When will I hear how my application is progressing?

The Northern Ireland Courts and Tribunals Service will inform you, or your solicitor in this jurisdiction, as soon as your application is forwarded to the Central Authority abroad.  You will then receive progress reports as soon as any information is received about how the application is being dealt with.  You should contact the Northern Ireland Courts and Tribunals Service (see Introduction for contact details) if you are concerned because you have not received an update.

7.  Will I have to travel to the country where my child has been taken for a court hearing?

Courts dealing with applications under the Hague Convention are encouraged to do so without the need for the applicant being present at hearings.  However, in some cases where an application is strongly defended by the abducting parent, the court requests the attendance of the applicant so that evidence from both parents can be given in person.

If I do have to travel abroad to attend court, who will assist me in the foreign country?

You will need to make your own travel and accommodation arrangements.  Before you travel the Northern Ireland Courts and Tribunals Service will provide you with the address of the Court and the time and date of the hearing.  A lawyer will attend the hearing to present your application to the court.  If there is a language difficulty, you should discuss with the Northern Ireland Courts and Tribunals Service before you travel whether an interpreter can be arranged for the court hearing.

If the abducting parent decides to remain in the foreign country, how will arrangements be made for my child’s return to Northern Ireland?

Although the court in the foreign jurisdiction can order the return of your child to Northern Ireland, the Judge will have no authority to compel the abducting parent to return with your child.  If your application is successful, you may need to travel to collect your child if the abducting parent does not wish to return.  You should be prepared for this eventuality.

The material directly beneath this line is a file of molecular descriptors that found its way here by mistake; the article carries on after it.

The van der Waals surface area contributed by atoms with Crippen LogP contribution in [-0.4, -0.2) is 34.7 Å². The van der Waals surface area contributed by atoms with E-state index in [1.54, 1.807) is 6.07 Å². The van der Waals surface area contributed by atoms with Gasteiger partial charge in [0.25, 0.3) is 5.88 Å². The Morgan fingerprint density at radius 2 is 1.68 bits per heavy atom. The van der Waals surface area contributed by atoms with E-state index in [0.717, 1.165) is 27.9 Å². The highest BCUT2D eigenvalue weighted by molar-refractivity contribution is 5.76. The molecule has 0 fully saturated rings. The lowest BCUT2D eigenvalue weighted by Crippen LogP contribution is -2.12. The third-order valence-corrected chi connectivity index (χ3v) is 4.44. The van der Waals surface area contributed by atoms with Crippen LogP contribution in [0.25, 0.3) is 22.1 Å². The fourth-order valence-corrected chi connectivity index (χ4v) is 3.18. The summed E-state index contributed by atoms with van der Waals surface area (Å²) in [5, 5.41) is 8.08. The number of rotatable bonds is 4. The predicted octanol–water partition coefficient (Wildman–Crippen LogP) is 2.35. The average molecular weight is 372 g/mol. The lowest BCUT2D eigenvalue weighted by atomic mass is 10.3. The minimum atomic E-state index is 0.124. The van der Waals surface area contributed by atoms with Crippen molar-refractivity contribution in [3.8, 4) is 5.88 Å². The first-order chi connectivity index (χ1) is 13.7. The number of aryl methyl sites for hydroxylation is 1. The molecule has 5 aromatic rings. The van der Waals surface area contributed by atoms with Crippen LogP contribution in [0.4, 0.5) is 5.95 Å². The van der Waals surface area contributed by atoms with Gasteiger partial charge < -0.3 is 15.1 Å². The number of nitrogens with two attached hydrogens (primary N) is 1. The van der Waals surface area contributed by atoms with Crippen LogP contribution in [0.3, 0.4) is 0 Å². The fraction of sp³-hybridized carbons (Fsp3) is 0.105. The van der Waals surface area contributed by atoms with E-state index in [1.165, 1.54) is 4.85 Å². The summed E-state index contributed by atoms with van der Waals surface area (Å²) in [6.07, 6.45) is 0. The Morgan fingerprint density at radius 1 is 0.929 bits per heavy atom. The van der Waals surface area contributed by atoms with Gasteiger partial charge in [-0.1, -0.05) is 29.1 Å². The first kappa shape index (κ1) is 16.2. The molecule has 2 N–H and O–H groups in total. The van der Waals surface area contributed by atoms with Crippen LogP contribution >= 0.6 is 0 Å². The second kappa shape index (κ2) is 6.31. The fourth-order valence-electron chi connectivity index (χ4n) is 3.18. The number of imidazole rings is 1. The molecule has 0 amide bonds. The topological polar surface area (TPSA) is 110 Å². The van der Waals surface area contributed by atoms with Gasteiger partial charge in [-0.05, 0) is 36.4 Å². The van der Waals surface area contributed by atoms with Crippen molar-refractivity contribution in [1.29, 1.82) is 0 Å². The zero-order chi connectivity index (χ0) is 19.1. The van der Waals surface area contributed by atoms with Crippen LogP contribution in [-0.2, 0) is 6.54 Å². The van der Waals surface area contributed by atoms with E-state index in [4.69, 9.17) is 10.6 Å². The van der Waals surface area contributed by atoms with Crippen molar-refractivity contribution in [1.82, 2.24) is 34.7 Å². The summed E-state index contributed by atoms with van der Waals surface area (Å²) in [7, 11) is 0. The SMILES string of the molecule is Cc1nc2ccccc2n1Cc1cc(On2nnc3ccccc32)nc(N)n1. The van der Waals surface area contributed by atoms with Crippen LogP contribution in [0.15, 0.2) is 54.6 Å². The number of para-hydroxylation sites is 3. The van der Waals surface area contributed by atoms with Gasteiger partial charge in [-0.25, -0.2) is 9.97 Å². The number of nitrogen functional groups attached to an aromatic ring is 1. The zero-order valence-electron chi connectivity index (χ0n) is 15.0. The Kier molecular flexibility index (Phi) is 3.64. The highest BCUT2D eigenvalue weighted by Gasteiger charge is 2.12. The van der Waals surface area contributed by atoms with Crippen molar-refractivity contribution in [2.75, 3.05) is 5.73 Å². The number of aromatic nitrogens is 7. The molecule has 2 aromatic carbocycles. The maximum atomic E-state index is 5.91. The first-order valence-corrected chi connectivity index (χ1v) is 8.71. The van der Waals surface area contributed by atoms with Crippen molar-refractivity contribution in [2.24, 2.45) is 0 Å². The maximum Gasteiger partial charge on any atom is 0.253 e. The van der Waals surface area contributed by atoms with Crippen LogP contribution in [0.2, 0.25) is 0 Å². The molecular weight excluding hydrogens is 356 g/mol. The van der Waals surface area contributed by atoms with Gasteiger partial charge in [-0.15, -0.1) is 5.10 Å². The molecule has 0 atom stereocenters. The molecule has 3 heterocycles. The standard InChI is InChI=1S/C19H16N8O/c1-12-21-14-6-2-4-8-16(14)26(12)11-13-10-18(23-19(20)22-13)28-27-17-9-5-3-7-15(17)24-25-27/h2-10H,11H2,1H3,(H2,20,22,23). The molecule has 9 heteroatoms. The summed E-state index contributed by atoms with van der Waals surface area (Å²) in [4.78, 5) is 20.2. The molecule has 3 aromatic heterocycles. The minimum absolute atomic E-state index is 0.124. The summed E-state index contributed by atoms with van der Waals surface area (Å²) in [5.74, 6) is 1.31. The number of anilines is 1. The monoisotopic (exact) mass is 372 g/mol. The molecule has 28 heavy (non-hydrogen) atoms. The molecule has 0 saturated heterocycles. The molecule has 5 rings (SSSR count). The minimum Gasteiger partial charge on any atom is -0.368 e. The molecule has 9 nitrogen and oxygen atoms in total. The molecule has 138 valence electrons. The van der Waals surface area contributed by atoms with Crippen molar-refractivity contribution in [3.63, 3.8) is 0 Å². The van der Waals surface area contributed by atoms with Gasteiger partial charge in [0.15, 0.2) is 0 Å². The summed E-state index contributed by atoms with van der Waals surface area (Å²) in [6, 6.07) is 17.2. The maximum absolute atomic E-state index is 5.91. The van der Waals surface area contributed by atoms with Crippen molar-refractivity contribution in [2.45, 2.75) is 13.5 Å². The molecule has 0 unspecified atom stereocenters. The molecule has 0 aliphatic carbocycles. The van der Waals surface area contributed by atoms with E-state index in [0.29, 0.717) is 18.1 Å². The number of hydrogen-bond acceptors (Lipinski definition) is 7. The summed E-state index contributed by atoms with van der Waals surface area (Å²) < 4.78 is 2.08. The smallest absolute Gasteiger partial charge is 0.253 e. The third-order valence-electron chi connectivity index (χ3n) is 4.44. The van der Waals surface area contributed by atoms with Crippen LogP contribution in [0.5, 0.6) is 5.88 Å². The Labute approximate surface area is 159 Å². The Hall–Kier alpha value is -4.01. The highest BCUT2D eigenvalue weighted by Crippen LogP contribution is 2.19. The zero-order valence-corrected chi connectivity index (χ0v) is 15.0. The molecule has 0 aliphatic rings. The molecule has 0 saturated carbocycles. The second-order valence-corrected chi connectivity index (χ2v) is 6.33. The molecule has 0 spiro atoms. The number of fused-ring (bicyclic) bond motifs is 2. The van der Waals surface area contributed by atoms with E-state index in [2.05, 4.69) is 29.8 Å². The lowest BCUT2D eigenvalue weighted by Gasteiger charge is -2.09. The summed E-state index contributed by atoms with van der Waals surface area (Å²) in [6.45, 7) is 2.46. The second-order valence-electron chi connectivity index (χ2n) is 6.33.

If I do not know the exact whereabouts of my child abroad, what steps will be taken to locate him or her?

If you know which country your child has been taken to, and have some idea where in that country he or she may be living, this is probably enough information for an application to be made.  In most countries, the local police and/or Interpol will assist in locating your child.  It is very important that you provide as much information as possible about the probable whereabouts.  This will speed up the process in the foreign jurisdiction.

The Northern Ireland Courts and Tribunals Service can only assist if you know which country your child is in.  If you are unsure of this, you should consider consulting a solicitor to assist you in tracing your child.

While my application is being processed in the foreign jurisdiction, will I be able to have contact with my child?

You may try to establish a voluntary arrangement with the abducting parent for contact with your child.  You may wish to seek legal advice on whether or not you should make a formal application for contact.

Back to top